“I Fear the Day That Technology Will Surpass Our Human Interaction” ~Albert Einstein
There’s no question that technology has made our lives easier in many ways. I use my laptop daily for research and writing, and it’s useful to be able to communicate via email and cellphone. However, the progress that we’ve witnessed in the past century—and that has exponentially grown in recent years—has not brought us increased freedom and leisure. In fact, the result is just the opposite.
There are significant and far-reaching consequences of technology that Einstein predicted. Every day, I observe people talking on cell phones or texting instead of interacting with those who are right next to them. Time on the computer—whether working, surfing, or playing games—consumes the majority of waking hours for many people, and in many instances, has replaced outdoor activities, leisure pursuits, and social interaction.
This disconnection from life is a direct result of overdependence on technology. I believe it is important to ask yourself, “Is what I do an expression of who I am?” How are you spending your precious hours of life?
Stress, The Brain, and Seeking Truth
There is a distinct physiological cost to an overdependence on technology as well. The brain is the key organ of stress processes. Few people consider the cost of the technical and artificial stimuli that we now live with, and the resulting lack of true human interaction and time for stillness. In moments of stillness, the mind and body are quiet and listening; this offers the opportunity for truth to emerge. We’ve all experienced these moments of truth—when we listen to beautiful expressive music; enjoy tender, deep, and meaningful relationships; or spend time in nature.
It’s helpful to understand how our bodies respond to stress. The brain determines what we experience as stressful. It then orchestrates how we cope with the stressor, respond, and adapt. Continued or frequent stress causes physiological changes throughout the body that enable us to better deal with and respond to stressors. However, the cost is significant, as we become less able to keep all other physical and mental systems of the body strong and healthy.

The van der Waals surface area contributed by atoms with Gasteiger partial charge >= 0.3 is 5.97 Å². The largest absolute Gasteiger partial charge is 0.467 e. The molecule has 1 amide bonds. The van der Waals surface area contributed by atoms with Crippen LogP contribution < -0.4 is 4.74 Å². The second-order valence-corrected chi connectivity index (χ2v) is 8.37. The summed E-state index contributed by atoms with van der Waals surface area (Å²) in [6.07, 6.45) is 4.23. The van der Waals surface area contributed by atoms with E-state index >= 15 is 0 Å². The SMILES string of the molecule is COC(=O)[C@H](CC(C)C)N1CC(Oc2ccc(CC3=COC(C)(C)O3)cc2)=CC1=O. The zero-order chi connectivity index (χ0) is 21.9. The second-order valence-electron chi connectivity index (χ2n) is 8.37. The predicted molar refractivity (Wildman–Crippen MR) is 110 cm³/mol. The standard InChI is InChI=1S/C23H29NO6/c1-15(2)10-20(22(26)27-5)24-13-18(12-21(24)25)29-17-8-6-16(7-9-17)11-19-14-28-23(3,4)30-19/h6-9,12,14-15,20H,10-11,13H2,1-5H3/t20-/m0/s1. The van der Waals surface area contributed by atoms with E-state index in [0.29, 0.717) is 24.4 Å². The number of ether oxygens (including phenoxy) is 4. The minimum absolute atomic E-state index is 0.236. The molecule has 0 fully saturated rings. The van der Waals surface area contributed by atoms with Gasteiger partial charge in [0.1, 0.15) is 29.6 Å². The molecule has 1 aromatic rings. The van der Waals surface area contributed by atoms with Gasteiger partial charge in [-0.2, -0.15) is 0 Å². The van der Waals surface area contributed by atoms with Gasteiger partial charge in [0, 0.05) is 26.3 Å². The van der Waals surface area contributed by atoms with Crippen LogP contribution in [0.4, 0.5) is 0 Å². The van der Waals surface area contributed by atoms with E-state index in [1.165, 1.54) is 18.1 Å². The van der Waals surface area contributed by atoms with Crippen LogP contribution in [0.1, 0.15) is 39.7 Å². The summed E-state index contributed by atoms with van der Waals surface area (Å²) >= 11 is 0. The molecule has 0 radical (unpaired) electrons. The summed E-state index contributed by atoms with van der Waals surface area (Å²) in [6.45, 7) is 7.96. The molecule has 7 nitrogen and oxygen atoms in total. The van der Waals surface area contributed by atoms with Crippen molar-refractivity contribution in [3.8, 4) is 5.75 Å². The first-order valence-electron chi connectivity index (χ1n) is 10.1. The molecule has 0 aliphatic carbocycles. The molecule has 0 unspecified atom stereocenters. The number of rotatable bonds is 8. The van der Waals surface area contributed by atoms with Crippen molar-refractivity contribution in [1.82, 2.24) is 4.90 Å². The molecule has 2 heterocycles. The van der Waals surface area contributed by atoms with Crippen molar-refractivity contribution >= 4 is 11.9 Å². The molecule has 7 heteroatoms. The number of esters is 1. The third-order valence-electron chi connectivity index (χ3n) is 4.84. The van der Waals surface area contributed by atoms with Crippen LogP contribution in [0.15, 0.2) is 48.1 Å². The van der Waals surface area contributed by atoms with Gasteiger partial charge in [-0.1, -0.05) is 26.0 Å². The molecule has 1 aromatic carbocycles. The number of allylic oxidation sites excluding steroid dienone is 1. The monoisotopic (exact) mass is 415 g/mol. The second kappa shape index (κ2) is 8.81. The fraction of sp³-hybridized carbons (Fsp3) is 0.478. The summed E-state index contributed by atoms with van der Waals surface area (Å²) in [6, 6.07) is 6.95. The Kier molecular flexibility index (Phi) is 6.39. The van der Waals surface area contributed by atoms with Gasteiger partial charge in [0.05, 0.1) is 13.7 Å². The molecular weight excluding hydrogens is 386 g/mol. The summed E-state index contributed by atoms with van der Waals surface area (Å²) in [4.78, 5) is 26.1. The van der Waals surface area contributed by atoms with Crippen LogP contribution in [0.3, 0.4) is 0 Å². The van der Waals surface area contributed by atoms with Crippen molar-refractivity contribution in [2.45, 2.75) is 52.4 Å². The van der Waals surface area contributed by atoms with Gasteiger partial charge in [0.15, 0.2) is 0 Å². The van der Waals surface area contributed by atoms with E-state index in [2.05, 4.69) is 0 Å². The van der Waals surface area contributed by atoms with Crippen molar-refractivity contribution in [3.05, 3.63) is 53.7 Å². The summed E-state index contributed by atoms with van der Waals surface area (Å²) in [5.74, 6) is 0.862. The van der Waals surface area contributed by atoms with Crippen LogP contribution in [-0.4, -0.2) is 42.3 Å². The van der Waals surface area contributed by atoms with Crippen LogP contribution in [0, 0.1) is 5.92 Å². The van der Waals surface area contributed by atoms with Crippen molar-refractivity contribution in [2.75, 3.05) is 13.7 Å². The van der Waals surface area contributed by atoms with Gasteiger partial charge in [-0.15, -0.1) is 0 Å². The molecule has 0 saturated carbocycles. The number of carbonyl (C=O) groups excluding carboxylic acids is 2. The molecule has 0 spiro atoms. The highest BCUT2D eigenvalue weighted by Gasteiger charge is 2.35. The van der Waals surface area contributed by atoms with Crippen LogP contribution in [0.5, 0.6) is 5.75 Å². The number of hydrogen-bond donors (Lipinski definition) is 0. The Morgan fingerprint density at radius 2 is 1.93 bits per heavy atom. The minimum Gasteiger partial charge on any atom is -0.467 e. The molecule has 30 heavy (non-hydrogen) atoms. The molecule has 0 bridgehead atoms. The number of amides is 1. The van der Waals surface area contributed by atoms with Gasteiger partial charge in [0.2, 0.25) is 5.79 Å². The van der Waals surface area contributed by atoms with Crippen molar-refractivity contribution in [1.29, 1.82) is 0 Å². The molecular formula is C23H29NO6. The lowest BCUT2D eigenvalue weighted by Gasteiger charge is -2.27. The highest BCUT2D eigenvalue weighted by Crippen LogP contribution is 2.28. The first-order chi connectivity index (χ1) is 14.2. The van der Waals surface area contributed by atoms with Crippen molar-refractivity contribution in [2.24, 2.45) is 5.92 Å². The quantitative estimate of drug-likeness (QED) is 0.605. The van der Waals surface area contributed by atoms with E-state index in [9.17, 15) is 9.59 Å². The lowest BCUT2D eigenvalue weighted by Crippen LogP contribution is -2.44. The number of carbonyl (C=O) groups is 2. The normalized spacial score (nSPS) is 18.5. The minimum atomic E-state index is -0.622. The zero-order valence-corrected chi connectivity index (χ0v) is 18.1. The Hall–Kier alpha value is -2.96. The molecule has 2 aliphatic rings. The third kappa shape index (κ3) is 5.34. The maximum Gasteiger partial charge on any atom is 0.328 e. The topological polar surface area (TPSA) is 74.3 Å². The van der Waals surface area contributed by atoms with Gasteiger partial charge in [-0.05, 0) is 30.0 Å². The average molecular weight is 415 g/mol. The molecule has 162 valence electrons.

With constant stressful experiences the norm as a result of the techno-over-stimulating world we now live in, we are changing both functionally and structurally. Within the brain, a dynamic and adaptive neural circuitry coordinates, monitors, and calibrates behavioral and physiological stress response systems to meet the demands imposed by chronic stress. These interrelated dynamic processes are adaptive in the short-term (allostasis) and maladaptive in the long term (allostatic load). 
These processes involve bidirectional signaling between the brain and body, placing increased demands upon both. Over time, this leads to weakened vitality and an overall state of cellular, endocrine and nervous system exhaustion, creating vulnerability to brain-dependent and stress-related mental and physical health conditions.
No one can keep up with the latest in smart phones, computers, or techno toys, and we’re causing ourselves more stress by trying. The obsession for technology is not only detrimental to our health and well-being; it is taking us away from the truth. Technology is moving us away from what makes us human—especially the experience of intimacy, the emotional and spiritual closeness where together we feel sadness and joy, forgiveness, kindness, and love in the form of agape, the love that is “unconditional” and involves self sacrifice.
Staying Centered in a Technological World
To keep myself centered in the midst of this technological world, I ask myself, “Who am I?” In my daily prayers, the answer from deep within comes— “I am a lover.” I am a lover of God, which I express by loving everyone and everything, starting with my wife and my family, and extending out infinitely.
To maintain balance, it’s important to understand that work (your occupation) has a subjective and an objective purpose. You do what you do first and foremost to manifest God’s love to the world (the subjective reason for your work and your existence) and secondarily to be productive (the objective reason). The objective is second to the subjective. By keeping our relationship with God (as we know him) at the center of our lives, we contribute in our own way to creating heaven on earth.
Internal transformation is a living quest to train and discipline ourselves. This requires the desire to change and do, or undo, the things we know that will bring us closer to God and Truth—no matter the cost or consequences or self-discipline asked of us.
 McEwen BS , Gianaros PJ., Stress- and allostasis-induced brain plasticity, Annu Rev Med. 2011;62:431-45. doi: 10.1146/annurev-med-052209-100430.